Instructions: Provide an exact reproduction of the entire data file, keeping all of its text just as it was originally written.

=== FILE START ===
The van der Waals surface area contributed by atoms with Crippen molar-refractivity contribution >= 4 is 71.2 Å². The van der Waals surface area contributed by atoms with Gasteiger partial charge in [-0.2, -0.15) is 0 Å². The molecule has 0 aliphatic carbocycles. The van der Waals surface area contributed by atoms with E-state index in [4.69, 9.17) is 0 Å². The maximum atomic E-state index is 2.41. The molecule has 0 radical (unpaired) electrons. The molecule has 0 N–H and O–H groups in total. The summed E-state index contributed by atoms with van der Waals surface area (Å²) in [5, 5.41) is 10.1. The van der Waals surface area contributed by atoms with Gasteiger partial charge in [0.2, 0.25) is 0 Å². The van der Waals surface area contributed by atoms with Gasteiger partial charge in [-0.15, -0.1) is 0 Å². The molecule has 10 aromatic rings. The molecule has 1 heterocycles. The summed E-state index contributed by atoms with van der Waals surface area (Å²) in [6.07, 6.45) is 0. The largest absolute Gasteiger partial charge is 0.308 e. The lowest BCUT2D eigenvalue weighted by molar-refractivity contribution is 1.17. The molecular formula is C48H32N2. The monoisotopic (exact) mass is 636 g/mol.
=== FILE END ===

The van der Waals surface area contributed by atoms with Crippen molar-refractivity contribution >= 4 is 71.2 Å². The van der Waals surface area contributed by atoms with Gasteiger partial charge in [-0.2, -0.15) is 0 Å². The molecule has 0 aliphatic carbocycles. The van der Waals surface area contributed by atoms with E-state index in [4.69, 9.17) is 0 Å². The maximum atomic E-state index is 2.41. The molecule has 0 radical (unpaired) electrons. The molecule has 0 N–H and O–H groups in total. The summed E-state index contributed by atoms with van der Waals surface area (Å²) in [5, 5.41) is 10.1. The van der Waals surface area contributed by atoms with Gasteiger partial charge in [0.2, 0.25) is 0 Å². The van der Waals surface area contributed by atoms with Gasteiger partial charge in [-0.15, -0.1) is 0 Å². The molecule has 10 aromatic rings. The molecule has 1 heterocycles. The summed E-state index contributed by atoms with van der Waals surface area (Å²) in [6.07, 6.45) is 0. The largest absolute Gasteiger partial charge is 0.308 e. The lowest BCUT2D eigenvalue weighted by molar-refractivity contribution is 1.17. The molecular formula is C48H32N2. The monoisotopic (exact) mass is 636 g/mol.